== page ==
Chembio Diagnostics (CEMI) - Get Report shares tumbled Wednesday after federal regulators revoked the point-of-care diagnostic-testing company's emergency-use authorization for its coronavirus antibody test due to concern about accuracy.
Shares of the Hauppauge, N.Y., company at last check were down 63% at $3.68.
The Food and Drug Administration said in a letter that it concluded "it is not reasonable to believe the product may be effective in detecting antibodies against" the coronavirus, or "that the known and potential benefits of your device outweigh its known and potential risks."
The FDA on April 14 had granted Chembio's antibody test DPP COVID-19 IgM/IgG emergency-use authorization.
At the time of authorization, the FDA said, based on the information that Chembio submitted, the agency concluded that the test met the statute's "may be effective" standard for emergency use authorization, and that the test's known and potential benefits outweighed its known and potential risks.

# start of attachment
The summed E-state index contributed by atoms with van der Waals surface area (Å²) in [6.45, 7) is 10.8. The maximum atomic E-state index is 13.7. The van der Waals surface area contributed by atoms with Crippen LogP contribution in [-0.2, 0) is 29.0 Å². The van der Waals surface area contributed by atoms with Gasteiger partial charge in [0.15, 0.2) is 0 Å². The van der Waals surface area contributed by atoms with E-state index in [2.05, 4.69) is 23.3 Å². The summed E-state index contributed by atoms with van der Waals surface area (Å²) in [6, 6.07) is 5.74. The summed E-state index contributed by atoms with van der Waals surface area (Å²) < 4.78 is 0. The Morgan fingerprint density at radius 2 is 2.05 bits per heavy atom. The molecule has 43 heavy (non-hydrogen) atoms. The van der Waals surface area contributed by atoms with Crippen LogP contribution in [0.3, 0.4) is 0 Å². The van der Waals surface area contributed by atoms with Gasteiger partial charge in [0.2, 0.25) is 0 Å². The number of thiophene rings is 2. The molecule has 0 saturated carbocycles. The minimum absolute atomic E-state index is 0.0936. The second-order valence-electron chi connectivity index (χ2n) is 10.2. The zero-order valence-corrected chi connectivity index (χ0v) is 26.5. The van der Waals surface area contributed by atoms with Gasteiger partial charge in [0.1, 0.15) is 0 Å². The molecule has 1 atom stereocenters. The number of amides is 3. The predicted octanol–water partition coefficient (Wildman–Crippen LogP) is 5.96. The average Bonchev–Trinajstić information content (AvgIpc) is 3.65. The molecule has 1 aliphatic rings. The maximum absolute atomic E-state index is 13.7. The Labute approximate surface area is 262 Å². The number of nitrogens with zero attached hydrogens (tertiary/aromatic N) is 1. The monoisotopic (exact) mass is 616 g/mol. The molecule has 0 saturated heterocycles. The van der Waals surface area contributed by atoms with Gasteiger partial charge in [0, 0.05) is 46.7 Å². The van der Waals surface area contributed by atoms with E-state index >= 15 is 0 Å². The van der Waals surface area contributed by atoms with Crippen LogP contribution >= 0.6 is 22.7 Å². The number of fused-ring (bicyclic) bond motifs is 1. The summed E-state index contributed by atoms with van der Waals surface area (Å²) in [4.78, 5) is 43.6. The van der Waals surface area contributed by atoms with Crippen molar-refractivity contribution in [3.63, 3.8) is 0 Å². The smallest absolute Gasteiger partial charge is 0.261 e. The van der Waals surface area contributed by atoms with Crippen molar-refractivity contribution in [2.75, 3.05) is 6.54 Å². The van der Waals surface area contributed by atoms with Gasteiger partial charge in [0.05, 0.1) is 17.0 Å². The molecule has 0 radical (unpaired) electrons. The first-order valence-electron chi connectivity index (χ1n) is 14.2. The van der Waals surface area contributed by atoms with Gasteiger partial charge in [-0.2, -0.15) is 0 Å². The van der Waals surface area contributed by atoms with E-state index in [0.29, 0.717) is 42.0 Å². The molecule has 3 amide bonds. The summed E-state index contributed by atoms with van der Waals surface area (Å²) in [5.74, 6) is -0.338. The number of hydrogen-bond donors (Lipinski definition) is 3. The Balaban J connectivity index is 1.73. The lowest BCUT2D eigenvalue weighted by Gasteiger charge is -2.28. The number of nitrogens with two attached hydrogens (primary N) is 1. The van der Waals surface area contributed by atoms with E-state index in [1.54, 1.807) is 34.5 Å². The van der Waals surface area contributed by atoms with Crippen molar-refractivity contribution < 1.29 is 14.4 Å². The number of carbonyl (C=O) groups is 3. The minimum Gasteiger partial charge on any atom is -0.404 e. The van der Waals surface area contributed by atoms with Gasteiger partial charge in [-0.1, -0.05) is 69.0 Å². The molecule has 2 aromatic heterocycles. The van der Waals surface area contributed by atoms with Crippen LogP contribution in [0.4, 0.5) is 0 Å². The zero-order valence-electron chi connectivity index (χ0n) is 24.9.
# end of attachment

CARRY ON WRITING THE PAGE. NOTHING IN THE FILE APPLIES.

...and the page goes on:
"Data submitted by Chembio as well as an independent evaluation of the Chembio test at [the National Cancer Institute] showed that this test generates a higher than expected rate of false results and higher than that reflected in the authorized labeling for the device."
Craig-Hallum analyst Per Ostlund downgraded the company to hold from buy with a price target of $8, down from $24. He said in a note to clients that "the newly murky nature of its primary near-in value driver makes it difficult to endorse shares at present."
Chembio did not immediately respond to a request for comment.
In May, Chembio said it planned to produce 1 million tests that month and up to 2 million by September.
The company said it had raised $31 million in a stock offering and would use the proceeds "to support the refocus of its business strategy, including the manufacturing and further commercialization of the DPP covid‑19 system, to expand its sales force to support growth, to increase its manufacturing capacity, and for other general corporate purposes."